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American Nurse Project

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You probably think of a visit to a clinic or hospital as "going to the doctor."

But the fact is you're likely to spend much more time with nurses than doctors during those visits.

So, who are the men and women who dedicate their lives to serving others through nursing?

A New York woman set out to answer that question - one nurse at a time - through a book, and now a website called the American Nurse Project.

She and her crew were in North Dakota this week to add to their roster of featured nurses.

(Carolyn Jones, American Nurse Project Director) "Eyes right into my camera, right into my lens..."

Carolyn Jones has been asking a lot of nurses to do that in the past couple of years.

(Carolyn Jones, American Nurse Project Director) "OK, now a little bit warmer, a little bit friendlier."

The photojournalist has captured images of nurses around the nation for The American Nurse Project.

(Carolyn Jones, American Nurse Project Director) "Mostly to try to connect people with the land and the people they serve in this project. I want people to feel that they're connected and grounded to a certain part of the country."

The initial project - this book with photos and stories of 75 nurses - was released a year ago. And now, she and producer Lisa Frank are expanding their quest

(Lisa Frank, American Nurse Project Producer) "Let's go to new states and meet more nurses doing all different kinds of nursing we haven't ever heard of before."

And that desire brought them to western North Dakota.

(Lisa Frank, American Nurse Project Producer) "It's the home of the biggest boomtown in America right now and we thought that would pose some interesting questions for the profession of nursing."

That's where Marilyn Yellow Bird and Rose Davis come in. They are nurses at the Elbowwoods Memorial Health Center in New Town.

(Rose Davis, New Town Nurse) "We had a beautiful reservation before and now it's all covered with oil rigs."

(Marilyn Yellow Bird, New Town Nurse) "It is my ultimate goal that they see the impact the oil boom has had on the reservation, on the people of the reservation, on the health of the people of the Fort Berthold area."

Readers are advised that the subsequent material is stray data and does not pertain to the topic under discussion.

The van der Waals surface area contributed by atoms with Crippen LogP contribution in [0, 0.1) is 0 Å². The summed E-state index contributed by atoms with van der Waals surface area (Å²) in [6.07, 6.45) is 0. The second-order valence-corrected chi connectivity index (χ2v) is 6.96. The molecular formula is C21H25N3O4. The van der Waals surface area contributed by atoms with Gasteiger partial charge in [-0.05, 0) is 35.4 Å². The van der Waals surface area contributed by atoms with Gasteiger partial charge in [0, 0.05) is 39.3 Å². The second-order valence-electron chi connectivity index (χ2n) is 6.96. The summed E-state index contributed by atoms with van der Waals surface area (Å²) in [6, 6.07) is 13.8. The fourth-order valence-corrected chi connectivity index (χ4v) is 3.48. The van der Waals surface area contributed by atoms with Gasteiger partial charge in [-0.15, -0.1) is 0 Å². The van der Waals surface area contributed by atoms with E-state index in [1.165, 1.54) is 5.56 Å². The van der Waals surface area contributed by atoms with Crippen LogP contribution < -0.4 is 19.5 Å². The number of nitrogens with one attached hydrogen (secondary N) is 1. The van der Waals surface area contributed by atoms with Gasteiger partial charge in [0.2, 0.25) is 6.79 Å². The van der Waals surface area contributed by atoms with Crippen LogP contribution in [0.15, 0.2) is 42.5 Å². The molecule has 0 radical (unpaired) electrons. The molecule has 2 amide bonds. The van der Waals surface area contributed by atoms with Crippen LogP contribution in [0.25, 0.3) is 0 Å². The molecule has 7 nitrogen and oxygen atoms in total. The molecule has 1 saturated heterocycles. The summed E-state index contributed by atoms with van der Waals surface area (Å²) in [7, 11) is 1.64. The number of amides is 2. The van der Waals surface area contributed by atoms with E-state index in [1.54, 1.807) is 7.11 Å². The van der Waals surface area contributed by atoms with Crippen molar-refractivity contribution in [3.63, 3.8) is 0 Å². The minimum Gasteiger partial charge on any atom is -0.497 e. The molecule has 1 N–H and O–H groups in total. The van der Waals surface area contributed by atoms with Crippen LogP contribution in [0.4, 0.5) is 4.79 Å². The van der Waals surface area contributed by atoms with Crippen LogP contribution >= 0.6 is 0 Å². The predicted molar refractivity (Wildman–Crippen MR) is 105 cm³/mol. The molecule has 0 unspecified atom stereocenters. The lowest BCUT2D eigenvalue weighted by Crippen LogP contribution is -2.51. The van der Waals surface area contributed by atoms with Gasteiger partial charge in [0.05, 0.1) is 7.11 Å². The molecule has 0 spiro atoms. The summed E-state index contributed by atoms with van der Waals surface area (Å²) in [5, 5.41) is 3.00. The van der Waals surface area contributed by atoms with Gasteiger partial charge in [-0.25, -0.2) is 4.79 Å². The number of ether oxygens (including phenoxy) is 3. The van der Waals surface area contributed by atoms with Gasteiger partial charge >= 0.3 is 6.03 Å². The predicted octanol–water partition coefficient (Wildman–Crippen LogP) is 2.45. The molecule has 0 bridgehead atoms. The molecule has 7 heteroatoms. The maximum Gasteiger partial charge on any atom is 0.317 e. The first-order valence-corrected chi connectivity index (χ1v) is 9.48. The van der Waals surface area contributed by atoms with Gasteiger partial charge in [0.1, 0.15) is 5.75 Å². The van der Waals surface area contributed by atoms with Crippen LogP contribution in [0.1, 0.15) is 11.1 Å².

(Rose Davis, New Town Nurse) "About 15% of the people on the reservation get oil lease money, they other people don't get the oil lease money. So they have to realize we still have the same poverty problems we had before the oil boom came."

(Carolyn Jones, American Nurse Project Director) "Ladies if you would stand in the field right in front of me..."

So now, standing on the land of the Fort Berthold Reservation they call home, they're lending their faces to a new effort to tell the story of nursing in America.

Jones plans to shoot them in a way that tells a story.

(Carolyn Jones, American Nurse Project Director) "We're going to be talking about a lot of things that are serious and a lot of things going on with the people you take care of that are serious so I think it can be kind of a thoughtful expression is what we're looking for."

On this day, a cold wind makes the photo shoot the kind of challenge we expect in North Dakota.

(Carolyn Jones, American Nurse Project Director) "My hands are getting cold."

But cold hands or not, the photographer continues her work.

(Carolyn Jones, American Nurse Project Director) "Right there, that's perfect, that's lovely."

And then a couple more and this shoot is over.

(Carolyn Jones, American Nurse Project Director) "Smile, yeah, wonderful, eyes right in my lens...perfect. "

Two more faces ready to join the American Nurse Project online and in photo exhibitions around the U.S. In New Town, Jim Olson, KX News.

The photos and stories of the two New Town nurses should appear on the American Nurse Project website by Christmas.

The American Nurse Project is largely funded by Fresenius Kabi USA.

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